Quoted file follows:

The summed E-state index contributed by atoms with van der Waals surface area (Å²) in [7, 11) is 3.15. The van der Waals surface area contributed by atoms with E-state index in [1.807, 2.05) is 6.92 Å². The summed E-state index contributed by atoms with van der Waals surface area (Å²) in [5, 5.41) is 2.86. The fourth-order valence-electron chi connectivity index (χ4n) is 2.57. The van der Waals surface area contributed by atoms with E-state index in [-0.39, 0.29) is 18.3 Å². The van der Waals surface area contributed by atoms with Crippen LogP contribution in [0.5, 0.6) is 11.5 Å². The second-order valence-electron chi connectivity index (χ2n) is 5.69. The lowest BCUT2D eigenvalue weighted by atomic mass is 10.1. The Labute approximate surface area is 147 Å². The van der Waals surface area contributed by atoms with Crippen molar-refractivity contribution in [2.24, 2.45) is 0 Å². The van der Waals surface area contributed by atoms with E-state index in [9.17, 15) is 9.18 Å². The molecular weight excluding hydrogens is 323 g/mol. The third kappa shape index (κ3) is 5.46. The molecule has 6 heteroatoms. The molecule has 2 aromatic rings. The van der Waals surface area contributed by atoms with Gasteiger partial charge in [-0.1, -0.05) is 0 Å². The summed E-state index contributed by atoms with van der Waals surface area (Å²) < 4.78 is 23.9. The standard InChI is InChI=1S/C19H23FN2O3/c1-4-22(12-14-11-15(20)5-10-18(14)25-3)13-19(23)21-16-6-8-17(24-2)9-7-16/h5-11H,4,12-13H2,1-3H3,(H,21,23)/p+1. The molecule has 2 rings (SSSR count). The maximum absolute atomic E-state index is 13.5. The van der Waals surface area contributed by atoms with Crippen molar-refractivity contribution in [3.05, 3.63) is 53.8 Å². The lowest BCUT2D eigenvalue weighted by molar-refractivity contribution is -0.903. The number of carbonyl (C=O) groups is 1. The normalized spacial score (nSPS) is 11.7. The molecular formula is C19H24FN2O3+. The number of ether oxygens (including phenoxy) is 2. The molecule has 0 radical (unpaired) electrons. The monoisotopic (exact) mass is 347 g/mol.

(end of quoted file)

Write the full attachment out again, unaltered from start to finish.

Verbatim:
The summed E-state index contributed by atoms with van der Waals surface area (Å²) in [7, 11) is 3.15. The van der Waals surface area contributed by atoms with E-state index in [1.807, 2.05) is 6.92 Å². The summed E-state index contributed by atoms with van der Waals surface area (Å²) in [5, 5.41) is 2.86. The fourth-order valence-electron chi connectivity index (χ4n) is 2.57. The van der Waals surface area contributed by atoms with E-state index in [-0.39, 0.29) is 18.3 Å². The van der Waals surface area contributed by atoms with Crippen LogP contribution in [0.5, 0.6) is 11.5 Å². The second-order valence-electron chi connectivity index (χ2n) is 5.69. The lowest BCUT2D eigenvalue weighted by atomic mass is 10.1. The Labute approximate surface area is 147 Å². The van der Waals surface area contributed by atoms with Crippen molar-refractivity contribution in [2.24, 2.45) is 0 Å². The van der Waals surface area contributed by atoms with E-state index in [9.17, 15) is 9.18 Å². The molecular weight excluding hydrogens is 323 g/mol. The third kappa shape index (κ3) is 5.46. The molecule has 6 heteroatoms. The molecule has 2 aromatic rings. The van der Waals surface area contributed by atoms with Gasteiger partial charge in [-0.1, -0.05) is 0 Å². The summed E-state index contributed by atoms with van der Waals surface area (Å²) < 4.78 is 23.9. The standard InChI is InChI=1S/C19H23FN2O3/c1-4-22(12-14-11-15(20)5-10-18(14)25-3)13-19(23)21-16-6-8-17(24-2)9-7-16/h5-11H,4,12-13H2,1-3H3,(H,21,23)/p+1. The molecule has 2 rings (SSSR count). The maximum absolute atomic E-state index is 13.5. The van der Waals surface area contributed by atoms with Crippen molar-refractivity contribution in [3.05, 3.63) is 53.8 Å². The lowest BCUT2D eigenvalue weighted by molar-refractivity contribution is -0.903. The number of carbonyl (C=O) groups is 1. The normalized spacial score (nSPS) is 11.7. The molecular formula is C19H24FN2O3+. The number of ether oxygens (including phenoxy) is 2. The molecule has 0 radical (unpaired) electrons. The monoisotopic (exact) mass is 347 g/mol.